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Proc Natl Acad Sci U S A. 1997 Apr 1;94(7):2981-6.

Mössbauer studies of alkane omega-hydroxylase: evidence for a diiron cluster in an integral-membrane enzyme.

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  • 1Department of Biology, Brookhaven National Laboratory, Upton, NY 11973, USA.

Abstract

The gene encoding the alkane omega-hydroxylase (AlkB; EC 1.14.15.3) from Pseudomonas oleovorans was expressed in Escherichia coli. The integral-membrane protein was purified as nearly homogeneous protein vesicles by differential ultracentrifugation and HPLC cation exchange chromatography without the detergent solubilization normally required for membrane proteins. Purified AlkB had specific activity of up to 5 units/mg for octane-dependent NADPH consumption. Mössbauer studies of AlkB showed that it contains an exchange-coupled dinuclear iron cluster of the type found in soluble diiron proteins such as hemerythrin, ribonucleotide reductase, methane monooxygenase, stearoyl-acyl carrier protein (ACP) delta9 desaturase, rubrerythrin, and purple acid phosphatase. In the as-isolated enzyme, the cluster contains an antiferromagnetically coupled pair of high-spin Fe(III) sites, with an occupancy of up to 0.9 cluster per AlkB. The diferric cluster could be reduced by sodium dithionite, and the diferrous state was found to be stable in air. When both O2 and substrate (octane) were added, however, the diferrous cluster was quantitatively reoxidized, proving that the diiron cluster occupies the active site. Mossbauer data on reduced AlkB are consistent with a cluster coordination rich in nitrogen-containing ligands. New sequence analyses indicate that at least 11 nonheme integral-membrane enzymes, including AlkB, contain the 8-histidine motif required for catalytic activity in stearoyl-CoA desaturase. Based on our Mössbauer studies of AlkB, we propose that the integral-membrane enzymes in this family contain diiron clusters. Because these enzymes catalyze a diverse range of oxygenation reactions, this proposal suggests a greatly expanded role for diiron clusters in O2-activation biochemistry.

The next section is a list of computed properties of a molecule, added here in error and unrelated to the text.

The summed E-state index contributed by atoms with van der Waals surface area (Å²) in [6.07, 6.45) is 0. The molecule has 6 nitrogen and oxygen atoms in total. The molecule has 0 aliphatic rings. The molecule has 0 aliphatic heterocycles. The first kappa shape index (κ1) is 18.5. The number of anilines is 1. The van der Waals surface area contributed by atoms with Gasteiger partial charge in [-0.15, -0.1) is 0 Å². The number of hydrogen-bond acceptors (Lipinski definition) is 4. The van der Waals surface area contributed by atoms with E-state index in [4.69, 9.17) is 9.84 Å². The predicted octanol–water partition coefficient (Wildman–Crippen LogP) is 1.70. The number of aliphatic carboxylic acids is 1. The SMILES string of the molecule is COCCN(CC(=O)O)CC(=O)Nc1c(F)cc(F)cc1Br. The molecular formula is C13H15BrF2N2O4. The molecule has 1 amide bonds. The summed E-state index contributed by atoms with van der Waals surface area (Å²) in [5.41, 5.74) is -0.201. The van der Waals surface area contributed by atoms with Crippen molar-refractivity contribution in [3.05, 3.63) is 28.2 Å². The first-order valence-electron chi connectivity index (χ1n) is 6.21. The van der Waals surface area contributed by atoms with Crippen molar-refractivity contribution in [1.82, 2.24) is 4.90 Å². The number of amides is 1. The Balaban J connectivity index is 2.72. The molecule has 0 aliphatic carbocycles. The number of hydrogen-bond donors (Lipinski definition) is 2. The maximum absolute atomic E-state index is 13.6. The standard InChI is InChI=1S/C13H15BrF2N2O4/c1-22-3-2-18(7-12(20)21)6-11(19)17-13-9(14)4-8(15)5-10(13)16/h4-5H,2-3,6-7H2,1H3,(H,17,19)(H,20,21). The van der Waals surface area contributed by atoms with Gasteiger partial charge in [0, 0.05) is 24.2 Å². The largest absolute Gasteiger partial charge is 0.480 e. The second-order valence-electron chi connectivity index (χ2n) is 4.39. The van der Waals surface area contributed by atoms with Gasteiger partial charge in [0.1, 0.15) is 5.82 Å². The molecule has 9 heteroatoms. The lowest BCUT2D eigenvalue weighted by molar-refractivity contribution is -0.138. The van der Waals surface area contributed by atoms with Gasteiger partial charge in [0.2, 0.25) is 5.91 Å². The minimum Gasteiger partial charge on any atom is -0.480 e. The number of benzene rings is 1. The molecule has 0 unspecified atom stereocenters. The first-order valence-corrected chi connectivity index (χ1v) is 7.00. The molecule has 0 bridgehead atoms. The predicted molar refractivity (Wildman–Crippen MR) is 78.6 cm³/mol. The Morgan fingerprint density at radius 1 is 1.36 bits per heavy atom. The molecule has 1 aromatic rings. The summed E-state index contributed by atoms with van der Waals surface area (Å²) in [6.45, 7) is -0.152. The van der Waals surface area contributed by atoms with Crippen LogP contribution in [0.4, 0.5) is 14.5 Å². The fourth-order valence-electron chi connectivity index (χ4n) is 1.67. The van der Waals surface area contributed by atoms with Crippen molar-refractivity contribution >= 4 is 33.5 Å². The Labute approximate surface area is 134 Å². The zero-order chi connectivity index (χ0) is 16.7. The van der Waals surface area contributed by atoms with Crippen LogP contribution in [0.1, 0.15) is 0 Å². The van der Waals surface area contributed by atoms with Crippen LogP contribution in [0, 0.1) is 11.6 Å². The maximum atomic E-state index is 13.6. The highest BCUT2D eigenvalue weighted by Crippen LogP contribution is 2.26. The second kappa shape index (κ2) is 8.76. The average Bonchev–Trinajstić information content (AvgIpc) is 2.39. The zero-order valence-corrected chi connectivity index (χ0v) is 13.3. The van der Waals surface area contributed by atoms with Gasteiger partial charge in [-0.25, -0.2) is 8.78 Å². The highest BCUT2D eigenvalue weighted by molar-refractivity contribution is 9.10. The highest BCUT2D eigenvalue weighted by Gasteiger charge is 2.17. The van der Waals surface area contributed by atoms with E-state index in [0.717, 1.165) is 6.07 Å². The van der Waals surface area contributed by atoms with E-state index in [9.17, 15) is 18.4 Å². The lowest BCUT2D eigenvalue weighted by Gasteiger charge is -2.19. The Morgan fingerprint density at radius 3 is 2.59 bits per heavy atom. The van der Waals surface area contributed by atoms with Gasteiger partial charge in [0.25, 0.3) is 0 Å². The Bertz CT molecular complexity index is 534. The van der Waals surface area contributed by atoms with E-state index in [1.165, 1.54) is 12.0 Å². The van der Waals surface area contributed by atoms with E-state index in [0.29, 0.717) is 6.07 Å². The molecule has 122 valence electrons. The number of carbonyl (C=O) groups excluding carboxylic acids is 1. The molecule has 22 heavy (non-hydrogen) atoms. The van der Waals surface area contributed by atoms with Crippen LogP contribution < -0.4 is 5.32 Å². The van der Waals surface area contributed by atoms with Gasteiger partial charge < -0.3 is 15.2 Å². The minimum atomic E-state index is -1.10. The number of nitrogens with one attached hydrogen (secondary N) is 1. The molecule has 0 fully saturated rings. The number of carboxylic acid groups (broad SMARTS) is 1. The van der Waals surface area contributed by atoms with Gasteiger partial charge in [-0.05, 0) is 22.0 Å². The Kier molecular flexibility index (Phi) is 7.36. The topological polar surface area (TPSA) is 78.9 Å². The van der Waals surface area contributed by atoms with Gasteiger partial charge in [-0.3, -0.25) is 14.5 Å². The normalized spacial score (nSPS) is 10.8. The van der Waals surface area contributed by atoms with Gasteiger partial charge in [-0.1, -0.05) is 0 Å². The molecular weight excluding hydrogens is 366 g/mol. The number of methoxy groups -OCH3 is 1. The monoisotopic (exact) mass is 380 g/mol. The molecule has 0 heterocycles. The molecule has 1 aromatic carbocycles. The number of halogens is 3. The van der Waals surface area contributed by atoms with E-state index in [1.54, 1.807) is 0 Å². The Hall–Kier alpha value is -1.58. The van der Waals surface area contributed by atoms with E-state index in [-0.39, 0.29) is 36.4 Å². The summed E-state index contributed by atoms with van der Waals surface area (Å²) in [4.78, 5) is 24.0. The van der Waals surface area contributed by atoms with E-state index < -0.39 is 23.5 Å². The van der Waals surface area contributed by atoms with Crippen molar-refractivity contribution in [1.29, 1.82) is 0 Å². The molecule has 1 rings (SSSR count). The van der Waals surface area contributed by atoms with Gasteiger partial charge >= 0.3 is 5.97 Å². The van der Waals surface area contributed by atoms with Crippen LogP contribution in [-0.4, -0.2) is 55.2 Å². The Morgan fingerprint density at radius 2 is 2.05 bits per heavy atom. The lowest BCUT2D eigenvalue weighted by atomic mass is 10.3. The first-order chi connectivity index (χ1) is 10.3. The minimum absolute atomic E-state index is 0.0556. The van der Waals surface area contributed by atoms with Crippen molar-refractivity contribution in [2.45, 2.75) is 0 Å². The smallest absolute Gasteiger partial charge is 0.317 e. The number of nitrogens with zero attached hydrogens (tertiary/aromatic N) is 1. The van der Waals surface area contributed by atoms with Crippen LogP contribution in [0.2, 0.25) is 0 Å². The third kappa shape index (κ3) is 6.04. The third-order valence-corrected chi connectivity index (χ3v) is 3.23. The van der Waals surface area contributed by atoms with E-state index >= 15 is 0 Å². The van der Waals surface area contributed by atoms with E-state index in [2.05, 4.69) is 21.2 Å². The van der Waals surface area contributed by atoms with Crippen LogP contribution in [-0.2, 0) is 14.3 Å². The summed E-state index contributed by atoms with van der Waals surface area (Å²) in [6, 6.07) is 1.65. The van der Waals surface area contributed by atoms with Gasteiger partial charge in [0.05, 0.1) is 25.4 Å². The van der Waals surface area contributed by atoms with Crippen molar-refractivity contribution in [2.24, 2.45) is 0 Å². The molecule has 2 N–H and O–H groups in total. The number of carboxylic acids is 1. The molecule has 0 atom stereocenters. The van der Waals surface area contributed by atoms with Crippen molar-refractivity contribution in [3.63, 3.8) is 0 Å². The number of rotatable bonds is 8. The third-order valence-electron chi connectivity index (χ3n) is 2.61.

PMID:
9096332
[PubMed - indexed for MEDLINE]
PMCID:
PMC20308
Free PMC Article

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